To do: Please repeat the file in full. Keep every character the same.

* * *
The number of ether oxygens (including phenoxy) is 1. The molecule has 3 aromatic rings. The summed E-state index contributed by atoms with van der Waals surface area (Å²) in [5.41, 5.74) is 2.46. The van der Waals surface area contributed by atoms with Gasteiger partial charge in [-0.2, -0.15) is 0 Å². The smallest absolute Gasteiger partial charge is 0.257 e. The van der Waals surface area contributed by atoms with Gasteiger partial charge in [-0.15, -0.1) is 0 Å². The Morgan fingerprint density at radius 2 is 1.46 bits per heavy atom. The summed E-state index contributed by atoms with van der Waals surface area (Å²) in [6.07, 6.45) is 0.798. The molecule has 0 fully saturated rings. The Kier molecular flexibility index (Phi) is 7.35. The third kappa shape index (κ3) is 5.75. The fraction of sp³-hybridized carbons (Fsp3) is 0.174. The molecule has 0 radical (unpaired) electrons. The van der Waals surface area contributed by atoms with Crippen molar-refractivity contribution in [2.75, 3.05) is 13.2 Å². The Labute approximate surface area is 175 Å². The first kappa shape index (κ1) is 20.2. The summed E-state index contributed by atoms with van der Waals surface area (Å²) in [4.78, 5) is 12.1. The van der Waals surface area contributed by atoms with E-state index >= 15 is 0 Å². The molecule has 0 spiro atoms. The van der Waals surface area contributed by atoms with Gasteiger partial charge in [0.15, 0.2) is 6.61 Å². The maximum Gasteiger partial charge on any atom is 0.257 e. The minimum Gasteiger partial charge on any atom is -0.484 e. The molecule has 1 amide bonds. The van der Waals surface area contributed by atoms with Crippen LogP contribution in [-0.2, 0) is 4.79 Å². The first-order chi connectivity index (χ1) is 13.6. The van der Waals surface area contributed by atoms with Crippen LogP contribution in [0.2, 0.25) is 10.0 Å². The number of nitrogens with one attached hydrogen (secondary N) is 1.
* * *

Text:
The number of ether oxygens (including phenoxy) is 1. The molecule has 3 aromatic rings. The summed E-state index contributed by atoms with van der Waals surface area (Å²) in [5.41, 5.74) is 2.46. The van der Waals surface area contributed by atoms with Gasteiger partial charge in [-0.2, -0.15) is 0 Å². The smallest absolute Gasteiger partial charge is 0.257 e. The van der Waals surface area contributed by atoms with Gasteiger partial charge in [-0.15, -0.1) is 0 Å². The Morgan fingerprint density at radius 2 is 1.46 bits per heavy atom. The summed E-state index contributed by atoms with van der Waals surface area (Å²) in [6.07, 6.45) is 0.798. The molecule has 0 fully saturated rings. The Kier molecular flexibility index (Phi) is 7.35. The third kappa shape index (κ3) is 5.75. The fraction of sp³-hybridized carbons (Fsp3) is 0.174. The molecule has 0 radical (unpaired) electrons. The van der Waals surface area contributed by atoms with Crippen molar-refractivity contribution in [2.75, 3.05) is 13.2 Å². The Labute approximate surface area is 175 Å². The first kappa shape index (κ1) is 20.2. The summed E-state index contributed by atoms with van der Waals surface area (Å²) in [4.78, 5) is 12.1. The van der Waals surface area contributed by atoms with E-state index >= 15 is 0 Å². The molecule has 0 spiro atoms. The van der Waals surface area contributed by atoms with Gasteiger partial charge in [0.15, 0.2) is 6.61 Å². The maximum Gasteiger partial charge on any atom is 0.257 e. The minimum Gasteiger partial charge on any atom is -0.484 e. The molecule has 1 amide bonds. The van der Waals surface area contributed by atoms with Crippen LogP contribution in [-0.2, 0) is 4.79 Å². The first-order chi connectivity index (χ1) is 13.6. The van der Waals surface area contributed by atoms with Crippen LogP contribution in [0.2, 0.25) is 10.0 Å². The number of nitrogens with one attached hydrogen (secondary N) is 1.